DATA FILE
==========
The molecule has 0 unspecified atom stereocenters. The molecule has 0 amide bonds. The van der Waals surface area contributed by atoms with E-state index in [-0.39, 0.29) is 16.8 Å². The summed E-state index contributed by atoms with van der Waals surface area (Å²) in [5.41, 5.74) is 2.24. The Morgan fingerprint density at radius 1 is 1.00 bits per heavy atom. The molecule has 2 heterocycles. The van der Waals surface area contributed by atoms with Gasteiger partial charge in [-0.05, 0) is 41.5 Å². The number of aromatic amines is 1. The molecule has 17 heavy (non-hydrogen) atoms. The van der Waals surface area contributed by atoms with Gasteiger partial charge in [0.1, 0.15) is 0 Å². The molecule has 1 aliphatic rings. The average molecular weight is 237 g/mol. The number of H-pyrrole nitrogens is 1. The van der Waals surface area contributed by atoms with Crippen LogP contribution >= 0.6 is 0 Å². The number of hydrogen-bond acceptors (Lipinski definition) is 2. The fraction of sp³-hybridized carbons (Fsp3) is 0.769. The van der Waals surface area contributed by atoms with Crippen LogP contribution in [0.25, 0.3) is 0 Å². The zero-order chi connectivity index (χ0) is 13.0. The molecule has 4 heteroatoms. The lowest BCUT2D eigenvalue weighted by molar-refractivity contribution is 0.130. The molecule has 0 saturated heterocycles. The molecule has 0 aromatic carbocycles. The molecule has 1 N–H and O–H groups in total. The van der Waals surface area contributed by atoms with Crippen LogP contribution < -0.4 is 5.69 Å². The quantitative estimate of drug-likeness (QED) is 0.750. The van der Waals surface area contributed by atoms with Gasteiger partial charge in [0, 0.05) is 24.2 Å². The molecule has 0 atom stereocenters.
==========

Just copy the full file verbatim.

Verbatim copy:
The molecule has 0 unspecified atom stereocenters. The molecule has 0 amide bonds. The van der Waals surface area contributed by atoms with E-state index in [-0.39, 0.29) is 16.8 Å². The summed E-state index contributed by atoms with van der Waals surface area (Å²) in [5.41, 5.74) is 2.24. The Morgan fingerprint density at radius 1 is 1.00 bits per heavy atom. The molecule has 2 heterocycles. The van der Waals surface area contributed by atoms with Gasteiger partial charge in [-0.05, 0) is 41.5 Å². The number of aromatic amines is 1. The molecule has 17 heavy (non-hydrogen) atoms. The van der Waals surface area contributed by atoms with Gasteiger partial charge in [0.1, 0.15) is 0 Å². The molecule has 1 aliphatic rings. The average molecular weight is 237 g/mol. The number of H-pyrrole nitrogens is 1. The van der Waals surface area contributed by atoms with Crippen LogP contribution >= 0.6 is 0 Å². The number of hydrogen-bond acceptors (Lipinski definition) is 2. The fraction of sp³-hybridized carbons (Fsp3) is 0.769. The van der Waals surface area contributed by atoms with Crippen LogP contribution in [0.25, 0.3) is 0 Å². The zero-order chi connectivity index (χ0) is 13.0. The molecule has 4 heteroatoms. The lowest BCUT2D eigenvalue weighted by molar-refractivity contribution is 0.130. The molecule has 0 saturated heterocycles. The molecule has 0 aromatic carbocycles. The molecule has 1 N–H and O–H groups in total. The van der Waals surface area contributed by atoms with Crippen LogP contribution < -0.4 is 5.69 Å². The quantitative estimate of drug-likeness (QED) is 0.750. The van der Waals surface area contributed by atoms with Gasteiger partial charge in [0, 0.05) is 24.2 Å². The molecule has 0 atom stereocenters.